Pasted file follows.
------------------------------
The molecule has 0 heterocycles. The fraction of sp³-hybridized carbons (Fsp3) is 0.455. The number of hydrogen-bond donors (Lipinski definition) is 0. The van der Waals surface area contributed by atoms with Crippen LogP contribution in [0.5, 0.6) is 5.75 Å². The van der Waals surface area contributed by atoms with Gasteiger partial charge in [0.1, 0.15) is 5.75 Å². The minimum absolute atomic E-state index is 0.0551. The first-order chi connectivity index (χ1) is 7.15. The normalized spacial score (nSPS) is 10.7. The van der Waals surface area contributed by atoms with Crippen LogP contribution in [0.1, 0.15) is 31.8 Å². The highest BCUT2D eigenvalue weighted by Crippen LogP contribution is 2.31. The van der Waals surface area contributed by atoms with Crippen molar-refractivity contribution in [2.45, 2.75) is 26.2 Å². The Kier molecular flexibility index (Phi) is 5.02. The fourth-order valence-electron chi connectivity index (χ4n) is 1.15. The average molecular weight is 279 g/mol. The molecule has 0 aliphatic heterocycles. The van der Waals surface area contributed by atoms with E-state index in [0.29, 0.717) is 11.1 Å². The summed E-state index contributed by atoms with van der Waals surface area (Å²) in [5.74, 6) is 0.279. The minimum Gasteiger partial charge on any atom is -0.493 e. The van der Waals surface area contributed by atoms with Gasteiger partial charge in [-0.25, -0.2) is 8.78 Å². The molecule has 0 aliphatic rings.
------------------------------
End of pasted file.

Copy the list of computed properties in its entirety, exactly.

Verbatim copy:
The molecule has 0 heterocycles. The fraction of sp³-hybridized carbons (Fsp3) is 0.455. The number of hydrogen-bond donors (Lipinski definition) is 0. The van der Waals surface area contributed by atoms with Crippen LogP contribution in [0.5, 0.6) is 5.75 Å². The van der Waals surface area contributed by atoms with Gasteiger partial charge in [0.1, 0.15) is 5.75 Å². The minimum absolute atomic E-state index is 0.0551. The first-order chi connectivity index (χ1) is 7.15. The normalized spacial score (nSPS) is 10.7. The van der Waals surface area contributed by atoms with Crippen LogP contribution in [0.1, 0.15) is 31.8 Å². The highest BCUT2D eigenvalue weighted by Crippen LogP contribution is 2.31. The van der Waals surface area contributed by atoms with Crippen molar-refractivity contribution in [2.45, 2.75) is 26.2 Å². The Kier molecular flexibility index (Phi) is 5.02. The fourth-order valence-electron chi connectivity index (χ4n) is 1.15. The average molecular weight is 279 g/mol. The molecule has 0 aliphatic heterocycles. The van der Waals surface area contributed by atoms with E-state index in [0.29, 0.717) is 11.1 Å². The summed E-state index contributed by atoms with van der Waals surface area (Å²) in [5.74, 6) is 0.279. The minimum Gasteiger partial charge on any atom is -0.493 e. The van der Waals surface area contributed by atoms with Gasteiger partial charge in [-0.25, -0.2) is 8.78 Å². The molecule has 0 aliphatic rings.